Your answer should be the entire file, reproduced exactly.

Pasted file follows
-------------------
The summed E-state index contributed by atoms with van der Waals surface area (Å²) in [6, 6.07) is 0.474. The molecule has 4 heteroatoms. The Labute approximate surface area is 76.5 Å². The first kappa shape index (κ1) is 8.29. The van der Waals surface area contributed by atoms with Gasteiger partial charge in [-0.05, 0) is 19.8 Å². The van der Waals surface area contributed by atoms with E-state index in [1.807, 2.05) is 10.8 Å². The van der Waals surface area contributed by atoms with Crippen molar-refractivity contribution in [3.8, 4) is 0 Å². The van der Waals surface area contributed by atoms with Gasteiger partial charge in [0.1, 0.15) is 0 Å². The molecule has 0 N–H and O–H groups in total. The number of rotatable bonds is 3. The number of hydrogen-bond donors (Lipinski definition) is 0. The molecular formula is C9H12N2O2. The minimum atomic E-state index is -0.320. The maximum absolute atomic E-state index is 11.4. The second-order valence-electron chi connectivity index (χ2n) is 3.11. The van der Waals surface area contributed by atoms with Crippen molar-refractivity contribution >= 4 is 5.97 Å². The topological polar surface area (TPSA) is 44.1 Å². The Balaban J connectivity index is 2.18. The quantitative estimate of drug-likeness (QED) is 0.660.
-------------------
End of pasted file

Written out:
The summed E-state index contributed by atoms with van der Waals surface area (Å²) in [6, 6.07) is 0.474. The molecule has 4 heteroatoms. The Labute approximate surface area is 76.5 Å². The first kappa shape index (κ1) is 8.29. The van der Waals surface area contributed by atoms with Gasteiger partial charge in [-0.05, 0) is 19.8 Å². The van der Waals surface area contributed by atoms with E-state index in [1.807, 2.05) is 10.8 Å². The van der Waals surface area contributed by atoms with Crippen molar-refractivity contribution in [3.8, 4) is 0 Å². The van der Waals surface area contributed by atoms with Gasteiger partial charge in [0.1, 0.15) is 0 Å². The molecule has 0 N–H and O–H groups in total. The number of rotatable bonds is 3. The number of hydrogen-bond donors (Lipinski definition) is 0. The molecular formula is C9H12N2O2. The minimum atomic E-state index is -0.320. The maximum absolute atomic E-state index is 11.4. The second-order valence-electron chi connectivity index (χ2n) is 3.11. The van der Waals surface area contributed by atoms with Crippen molar-refractivity contribution >= 4 is 5.97 Å². The topological polar surface area (TPSA) is 44.1 Å². The Balaban J connectivity index is 2.18. The quantitative estimate of drug-likeness (QED) is 0.660.